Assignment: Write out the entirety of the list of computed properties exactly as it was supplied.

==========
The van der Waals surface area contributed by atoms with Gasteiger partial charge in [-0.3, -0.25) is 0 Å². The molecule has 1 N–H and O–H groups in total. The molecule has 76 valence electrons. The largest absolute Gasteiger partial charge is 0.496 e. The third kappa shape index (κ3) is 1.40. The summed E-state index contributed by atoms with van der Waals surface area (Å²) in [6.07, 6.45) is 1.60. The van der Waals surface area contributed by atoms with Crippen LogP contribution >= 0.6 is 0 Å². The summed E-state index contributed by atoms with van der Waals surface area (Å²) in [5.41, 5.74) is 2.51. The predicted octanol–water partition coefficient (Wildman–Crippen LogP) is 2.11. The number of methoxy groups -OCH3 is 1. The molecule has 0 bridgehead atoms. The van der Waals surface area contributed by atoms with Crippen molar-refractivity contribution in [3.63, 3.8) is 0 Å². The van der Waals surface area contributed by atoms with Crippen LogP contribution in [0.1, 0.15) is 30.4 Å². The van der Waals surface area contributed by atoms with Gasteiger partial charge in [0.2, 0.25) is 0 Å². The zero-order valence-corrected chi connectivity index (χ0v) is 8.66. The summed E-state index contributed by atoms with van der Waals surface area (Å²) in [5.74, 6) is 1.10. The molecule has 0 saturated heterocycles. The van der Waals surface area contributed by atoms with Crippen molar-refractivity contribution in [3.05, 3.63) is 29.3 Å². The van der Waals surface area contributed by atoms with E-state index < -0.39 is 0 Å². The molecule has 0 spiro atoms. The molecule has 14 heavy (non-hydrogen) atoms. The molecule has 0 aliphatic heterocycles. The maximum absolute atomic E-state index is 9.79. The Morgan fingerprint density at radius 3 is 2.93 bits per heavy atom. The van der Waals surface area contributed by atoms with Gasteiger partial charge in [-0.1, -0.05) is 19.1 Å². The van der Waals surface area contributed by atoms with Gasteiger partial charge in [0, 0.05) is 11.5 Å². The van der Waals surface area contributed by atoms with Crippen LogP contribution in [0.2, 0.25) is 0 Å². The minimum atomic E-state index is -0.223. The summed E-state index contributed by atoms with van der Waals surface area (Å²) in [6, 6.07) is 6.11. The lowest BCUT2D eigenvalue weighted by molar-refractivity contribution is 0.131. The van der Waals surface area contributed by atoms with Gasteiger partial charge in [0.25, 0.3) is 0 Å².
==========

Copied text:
The van der Waals surface area contributed by atoms with Gasteiger partial charge in [-0.3, -0.25) is 0 Å². The molecule has 1 N–H and O–H groups in total. The molecule has 76 valence electrons. The largest absolute Gasteiger partial charge is 0.496 e. The third kappa shape index (κ3) is 1.40. The summed E-state index contributed by atoms with van der Waals surface area (Å²) in [6.07, 6.45) is 1.60. The van der Waals surface area contributed by atoms with Crippen LogP contribution >= 0.6 is 0 Å². The summed E-state index contributed by atoms with van der Waals surface area (Å²) in [5.41, 5.74) is 2.51. The predicted octanol–water partition coefficient (Wildman–Crippen LogP) is 2.11. The number of methoxy groups -OCH3 is 1. The molecule has 0 bridgehead atoms. The van der Waals surface area contributed by atoms with Crippen molar-refractivity contribution in [3.63, 3.8) is 0 Å². The van der Waals surface area contributed by atoms with Crippen LogP contribution in [0.1, 0.15) is 30.4 Å². The van der Waals surface area contributed by atoms with Gasteiger partial charge in [0.2, 0.25) is 0 Å². The zero-order valence-corrected chi connectivity index (χ0v) is 8.66. The summed E-state index contributed by atoms with van der Waals surface area (Å²) in [5.74, 6) is 1.10. The molecule has 0 saturated heterocycles. The van der Waals surface area contributed by atoms with Crippen molar-refractivity contribution in [3.05, 3.63) is 29.3 Å². The van der Waals surface area contributed by atoms with E-state index < -0.39 is 0 Å². The molecule has 0 spiro atoms. The molecule has 14 heavy (non-hydrogen) atoms. The molecule has 0 aliphatic heterocycles. The maximum absolute atomic E-state index is 9.79. The Morgan fingerprint density at radius 3 is 2.93 bits per heavy atom. The van der Waals surface area contributed by atoms with Gasteiger partial charge in [-0.1, -0.05) is 19.1 Å². The van der Waals surface area contributed by atoms with Gasteiger partial charge in [0, 0.05) is 11.5 Å². The van der Waals surface area contributed by atoms with Crippen LogP contribution in [0.2, 0.25) is 0 Å². The minimum atomic E-state index is -0.223. The summed E-state index contributed by atoms with van der Waals surface area (Å²) in [6, 6.07) is 6.11. The lowest BCUT2D eigenvalue weighted by molar-refractivity contribution is 0.131. The van der Waals surface area contributed by atoms with Gasteiger partial charge in [0.25, 0.3) is 0 Å².